So, to start I am glad that I have received a few requests for topics. One of them kind of covered two topics, automatic updates and log file management. I am going to split them up into two different posts, with the first being automatic updates.
Ubuntu, and many other distros, have it built in to enable automatic updates through their package managers. While you can install updates manually through the command line in Ubuntu through apt-get or aptitude (I prefer aptitude), sometimes you have a system that you want things a little more “hands free”. In Ubuntu (and other Debian/Debian based distros) this is provided by the unattended-upgrades package, available in your repository. On the desktop release, it is already installed, on the server release it is not.
First, it would be bad of me to not point out the official documentation on this. It is targeted at the server, but it applies to the desktop as well: https://help.ubuntu.com/10.10/serverguide/C/automatic-updates.html Note that is for Ubuntu 10.10, but they have similar documentation for other releases as well.
In Ubuntu 10.10 (and 11.04 natty), it is set by default for Security updates only, but it is also only set to update the package list. The unattended-upgrades package gives quite a bit of control over what it will and will not do, as well as options for letting you know what it did. In order to get it to actually install the packages automatically, you would need to edit the file /etc/apt/apt.conf.d/10periodic . In this file you will find a few options, as mentioned, by default the first one is enabled, updating the list of available packages. All of the settings in this file are how often that task will be performed in days. Note that this file is part of the package update-notifier-common which is not installed by default on the server release, but you can create it easily. The default contents of this file are:
APT::Periodic::Update-Package-Lists "1"; APT::Periodic::Download-Upgradeable-Packages "0"; APT::Periodic::AutocleanInterval "0";
Or you can install the update-notifier-common package which comes with some other nice goodies as well such as adding some information to your login MOTD if there are updates available, a reboot is required for a package update, and a few other nice things to have.
You can set it to download the new updates (but not install them) with the second option, as mentioned, setting it to 1 would have it do that every day, once per day, 3 would be every 3 days. The third option is how often you would like it to remove un-installed packages from the local package download cache. One option that may not be in that file by default (but you can add it) is the option to actually make it install the updated packages. If you set APT::Periodic::Unattended-Upgrade to a value, then new packages will be installed that often.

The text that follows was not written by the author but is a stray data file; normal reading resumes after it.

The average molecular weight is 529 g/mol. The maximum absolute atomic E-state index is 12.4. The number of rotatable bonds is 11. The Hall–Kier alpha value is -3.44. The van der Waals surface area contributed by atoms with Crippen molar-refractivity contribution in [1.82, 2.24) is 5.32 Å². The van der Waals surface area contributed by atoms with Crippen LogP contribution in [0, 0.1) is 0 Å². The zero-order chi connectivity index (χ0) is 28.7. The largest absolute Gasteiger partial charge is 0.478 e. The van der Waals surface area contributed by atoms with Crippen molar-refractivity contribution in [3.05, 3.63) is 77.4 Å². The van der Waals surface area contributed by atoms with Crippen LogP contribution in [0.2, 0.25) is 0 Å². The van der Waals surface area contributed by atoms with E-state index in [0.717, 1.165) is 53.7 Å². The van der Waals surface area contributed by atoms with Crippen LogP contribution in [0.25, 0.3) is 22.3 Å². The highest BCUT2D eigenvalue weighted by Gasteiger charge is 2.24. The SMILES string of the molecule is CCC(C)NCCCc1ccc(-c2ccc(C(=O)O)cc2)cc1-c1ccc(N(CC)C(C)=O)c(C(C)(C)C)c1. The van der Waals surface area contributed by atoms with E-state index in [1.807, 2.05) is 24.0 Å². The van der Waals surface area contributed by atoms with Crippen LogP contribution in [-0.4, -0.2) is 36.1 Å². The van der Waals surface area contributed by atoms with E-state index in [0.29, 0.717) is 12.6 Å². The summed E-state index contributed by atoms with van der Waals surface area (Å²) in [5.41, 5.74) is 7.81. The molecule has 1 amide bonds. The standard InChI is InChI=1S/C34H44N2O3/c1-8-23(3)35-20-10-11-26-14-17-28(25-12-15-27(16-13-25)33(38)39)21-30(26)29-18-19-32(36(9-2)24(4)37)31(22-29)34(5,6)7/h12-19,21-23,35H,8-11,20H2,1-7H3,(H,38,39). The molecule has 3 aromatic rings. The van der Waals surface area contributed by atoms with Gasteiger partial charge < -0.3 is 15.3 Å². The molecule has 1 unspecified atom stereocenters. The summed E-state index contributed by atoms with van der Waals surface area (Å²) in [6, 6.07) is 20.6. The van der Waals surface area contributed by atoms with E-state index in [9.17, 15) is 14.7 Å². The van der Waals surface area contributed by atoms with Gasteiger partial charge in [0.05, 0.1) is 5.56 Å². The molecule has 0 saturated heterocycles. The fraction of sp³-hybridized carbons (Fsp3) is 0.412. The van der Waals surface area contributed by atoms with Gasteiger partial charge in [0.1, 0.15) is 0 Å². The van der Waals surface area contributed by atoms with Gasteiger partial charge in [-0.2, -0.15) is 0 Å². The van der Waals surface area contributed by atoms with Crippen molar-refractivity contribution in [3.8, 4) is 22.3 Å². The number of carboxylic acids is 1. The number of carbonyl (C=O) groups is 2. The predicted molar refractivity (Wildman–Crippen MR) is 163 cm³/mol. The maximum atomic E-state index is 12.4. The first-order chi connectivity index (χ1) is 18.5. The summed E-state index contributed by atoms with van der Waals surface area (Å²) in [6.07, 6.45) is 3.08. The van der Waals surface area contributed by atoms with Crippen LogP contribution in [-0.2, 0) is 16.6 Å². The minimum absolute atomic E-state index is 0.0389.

Now that we have covered how to make it install upgrades automatically, what if you would like to be notified that it happened? You can always check /var/log/unattended-upgrades, but that go’s against my first rule… I feel that whenever possible, my servers should come to me, not the other way around. So now we will make unattended-upgrades let me know when it does something. For that, we go to the file /etc/apt/apt.conf.d/50unattended-upgrades .
In this file, there is a setting Unattended-Upgrade::Mail, if you un-comment this line, and set it to your email address, your system will email you a summary of packages installed, or any errors encountered. Please note that for this to work, you will need something that provides /usr/bin/mail. The package mailx will provide this, it will also work with sendmail, postfix and others. Do note that because there will be several URL’s, all plain text, and the from address will be root@hostname, that the email will likely be spam filtered (it is for sure by gmail). After the first email arrives, just check your spam folder and then whitelist the sender of the email.
Also, the default is for unattended-upgrades to only work with security related updates. This is also modified in the file /etc/apt/apt.conf.d/50unattended-upgrades . If you would like it to also install updates from sources other than just the security repository, at the very top of this file you will see the entries for the other default repositories. Any that you un-comment will also get some unattended-upgrade love. There is also a setting in there to have it automatically reboot the server if a package install requires it… I prefer to leave this one off as I like to be in control of any downtime that my server has.
This pretty much covers how to get off the ground with unattended-upgrades. If you have any questions about it, or if you want to know if it can do something in particular, leave a comment!